Professional driver on a closed course. Your mileage may vary.
     
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  17. mabinogeon

    mabinogeon TDPRI Member Ad Free Member

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    Metal film for me. Specifically, Dale RN65D resistors. Super low noise, 1% tolerance. In the power supply I use Dale CPF3 resistors. I am colorblind and appreciate that they both have the values printed on them, rather than having to decode the stripes.

    They both also have non-ferrous endcaps (which some say sound better than resistors with magnetic endcaps*), if you're into that sort of thing.

    *Morgan Jones, Valve Amplifiers, pg. 125
     
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  18. King Fan

    King Fan Friend of Leo's

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    Yes and yes. I appreciate the virtues of MF over CC. And I use the mil-spec Dales, with 1% tolerance and printed values, in my own builds.

    But the case on the docket today is "MF vs. CF." We only invited Mr. CC here to note that *his* pros and cons are well-known. The court appreciates his cooperation and long service, but we also know his calendar is overflowing with concert dates and appearances at boutique amp shops. He is free to go. :)
     
  19. theprofessor

    theprofessor Friend of Leo's

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    I love this thread. I think everyone who has pitched in so far has more real-world experience in all this than I do, but hey, it's the Internet, so I can still have an opinion, right?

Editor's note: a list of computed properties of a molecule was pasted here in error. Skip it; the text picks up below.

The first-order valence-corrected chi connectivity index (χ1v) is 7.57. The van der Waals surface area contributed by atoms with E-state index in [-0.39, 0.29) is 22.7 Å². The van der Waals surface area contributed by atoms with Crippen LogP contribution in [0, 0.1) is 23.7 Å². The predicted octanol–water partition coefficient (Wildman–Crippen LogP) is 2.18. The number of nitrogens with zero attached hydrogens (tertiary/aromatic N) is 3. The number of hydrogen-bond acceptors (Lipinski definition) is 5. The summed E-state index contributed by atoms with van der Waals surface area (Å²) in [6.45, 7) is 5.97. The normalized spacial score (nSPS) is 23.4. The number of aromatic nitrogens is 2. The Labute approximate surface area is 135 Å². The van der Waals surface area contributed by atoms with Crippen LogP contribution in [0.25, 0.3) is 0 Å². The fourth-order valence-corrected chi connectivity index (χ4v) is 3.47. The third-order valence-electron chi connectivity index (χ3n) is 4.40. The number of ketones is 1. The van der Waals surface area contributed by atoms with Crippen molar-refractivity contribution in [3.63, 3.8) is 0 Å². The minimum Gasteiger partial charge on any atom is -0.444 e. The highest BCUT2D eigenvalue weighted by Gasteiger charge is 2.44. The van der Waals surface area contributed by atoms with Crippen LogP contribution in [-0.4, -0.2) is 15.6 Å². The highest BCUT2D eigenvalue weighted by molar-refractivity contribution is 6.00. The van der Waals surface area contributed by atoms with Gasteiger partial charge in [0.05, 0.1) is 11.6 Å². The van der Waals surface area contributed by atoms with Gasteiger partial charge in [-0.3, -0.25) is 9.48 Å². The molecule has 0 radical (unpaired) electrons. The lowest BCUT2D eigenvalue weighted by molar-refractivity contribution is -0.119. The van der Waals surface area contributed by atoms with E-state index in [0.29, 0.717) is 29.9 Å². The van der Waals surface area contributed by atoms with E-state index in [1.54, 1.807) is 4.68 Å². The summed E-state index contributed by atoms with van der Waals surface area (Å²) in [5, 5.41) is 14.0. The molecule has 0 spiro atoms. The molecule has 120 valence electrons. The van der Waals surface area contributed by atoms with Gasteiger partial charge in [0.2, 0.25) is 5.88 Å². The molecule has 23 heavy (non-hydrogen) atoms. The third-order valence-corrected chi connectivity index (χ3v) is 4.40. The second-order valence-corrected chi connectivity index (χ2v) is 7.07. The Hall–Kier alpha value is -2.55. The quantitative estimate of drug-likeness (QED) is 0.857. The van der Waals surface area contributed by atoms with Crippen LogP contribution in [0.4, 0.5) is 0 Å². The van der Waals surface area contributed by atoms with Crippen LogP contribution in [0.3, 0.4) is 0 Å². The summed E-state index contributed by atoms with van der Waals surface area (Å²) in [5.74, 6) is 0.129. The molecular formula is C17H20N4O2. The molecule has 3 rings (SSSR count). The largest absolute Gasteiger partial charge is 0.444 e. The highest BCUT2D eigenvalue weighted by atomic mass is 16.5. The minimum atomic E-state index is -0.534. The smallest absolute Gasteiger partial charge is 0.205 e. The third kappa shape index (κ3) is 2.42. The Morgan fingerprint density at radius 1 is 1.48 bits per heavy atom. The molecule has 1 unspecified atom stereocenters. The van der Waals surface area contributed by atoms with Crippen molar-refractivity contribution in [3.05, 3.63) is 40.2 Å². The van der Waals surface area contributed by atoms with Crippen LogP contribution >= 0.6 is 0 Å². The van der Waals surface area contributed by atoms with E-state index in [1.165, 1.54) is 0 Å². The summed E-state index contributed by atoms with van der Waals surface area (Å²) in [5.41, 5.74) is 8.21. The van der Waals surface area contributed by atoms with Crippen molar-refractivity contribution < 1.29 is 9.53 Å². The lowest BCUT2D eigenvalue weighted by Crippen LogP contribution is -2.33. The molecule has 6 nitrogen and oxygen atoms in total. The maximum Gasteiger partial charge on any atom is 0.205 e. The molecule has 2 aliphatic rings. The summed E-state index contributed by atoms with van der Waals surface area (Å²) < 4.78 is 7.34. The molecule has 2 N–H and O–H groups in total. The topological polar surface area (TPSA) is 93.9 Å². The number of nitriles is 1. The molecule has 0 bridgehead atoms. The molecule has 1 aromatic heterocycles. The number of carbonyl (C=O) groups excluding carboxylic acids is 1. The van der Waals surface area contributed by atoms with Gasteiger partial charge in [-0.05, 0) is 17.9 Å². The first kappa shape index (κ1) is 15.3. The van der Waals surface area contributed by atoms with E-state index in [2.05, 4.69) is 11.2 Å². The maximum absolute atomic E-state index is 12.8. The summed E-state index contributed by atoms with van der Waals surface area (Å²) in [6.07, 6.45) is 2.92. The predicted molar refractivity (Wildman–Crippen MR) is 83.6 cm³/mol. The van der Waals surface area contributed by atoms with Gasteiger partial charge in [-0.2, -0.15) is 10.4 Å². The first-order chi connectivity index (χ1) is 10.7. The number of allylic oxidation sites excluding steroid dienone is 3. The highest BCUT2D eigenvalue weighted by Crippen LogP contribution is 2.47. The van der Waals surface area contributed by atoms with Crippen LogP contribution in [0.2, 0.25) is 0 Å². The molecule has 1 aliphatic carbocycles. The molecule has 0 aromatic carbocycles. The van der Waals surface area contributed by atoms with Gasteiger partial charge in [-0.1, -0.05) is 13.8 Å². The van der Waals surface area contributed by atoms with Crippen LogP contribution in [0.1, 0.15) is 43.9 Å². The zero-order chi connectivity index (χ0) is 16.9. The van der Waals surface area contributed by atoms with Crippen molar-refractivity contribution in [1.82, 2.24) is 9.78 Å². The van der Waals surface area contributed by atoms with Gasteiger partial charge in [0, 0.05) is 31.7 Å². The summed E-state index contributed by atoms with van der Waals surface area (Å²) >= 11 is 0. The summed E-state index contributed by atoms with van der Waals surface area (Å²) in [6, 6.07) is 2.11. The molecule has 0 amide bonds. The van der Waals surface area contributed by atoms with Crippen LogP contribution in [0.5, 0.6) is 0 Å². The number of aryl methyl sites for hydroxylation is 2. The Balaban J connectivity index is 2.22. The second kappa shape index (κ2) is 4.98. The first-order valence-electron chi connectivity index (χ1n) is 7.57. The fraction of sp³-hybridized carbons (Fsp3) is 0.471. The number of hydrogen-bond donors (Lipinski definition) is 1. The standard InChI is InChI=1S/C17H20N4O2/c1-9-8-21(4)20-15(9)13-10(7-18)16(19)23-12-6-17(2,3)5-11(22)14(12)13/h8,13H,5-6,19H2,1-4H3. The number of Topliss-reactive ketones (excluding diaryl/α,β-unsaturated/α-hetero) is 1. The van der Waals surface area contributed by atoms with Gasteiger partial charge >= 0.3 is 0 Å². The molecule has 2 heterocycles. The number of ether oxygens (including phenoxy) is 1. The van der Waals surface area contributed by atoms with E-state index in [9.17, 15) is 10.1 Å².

I have used metal film between the inputs and V1 of the amps I've built, and that's it. The rest has been carbon composition or metal oxide in the power-dropping section or as grid stoppers or whatever. I don't mind the extra carbon comp hiss, and to my mind, a quiet amp is largely about the grounding scheme and the solidity of the solder joints, anyway. But again, I don't care that much. 60-cycle hum doesn't bother me; P-90's don't bother me. It's all a part of the harmonics.

    But this bit from Ken Fischer did make me shy of using more metal film than I have:

    And there are a lot of things I've found that I just don't think work for anything. Like metal-film resistors -- I've never heard an amp with metal-film resistors that didn't sound harsh. A lot of guys will say, "But they make the lowest noise." Oh, absolutely, they're far lower-noise. Carbon film is lower-noise than carbon comp, but metal film is way lower noise than either one of those two. Yeah, you can get less noise, but you won't get as good a guitar tone. (from Dave Hunter, The Guitar Amp Handbook, p. 236).

    So, of course, that solves nothing. But it is one guy's opinion.

    And since I have no personal experience with carbon film, I'll just eat my popcorn and watch the thread.
     
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  20. mabinogeon

    mabinogeon TDPRI Member Ad Free Member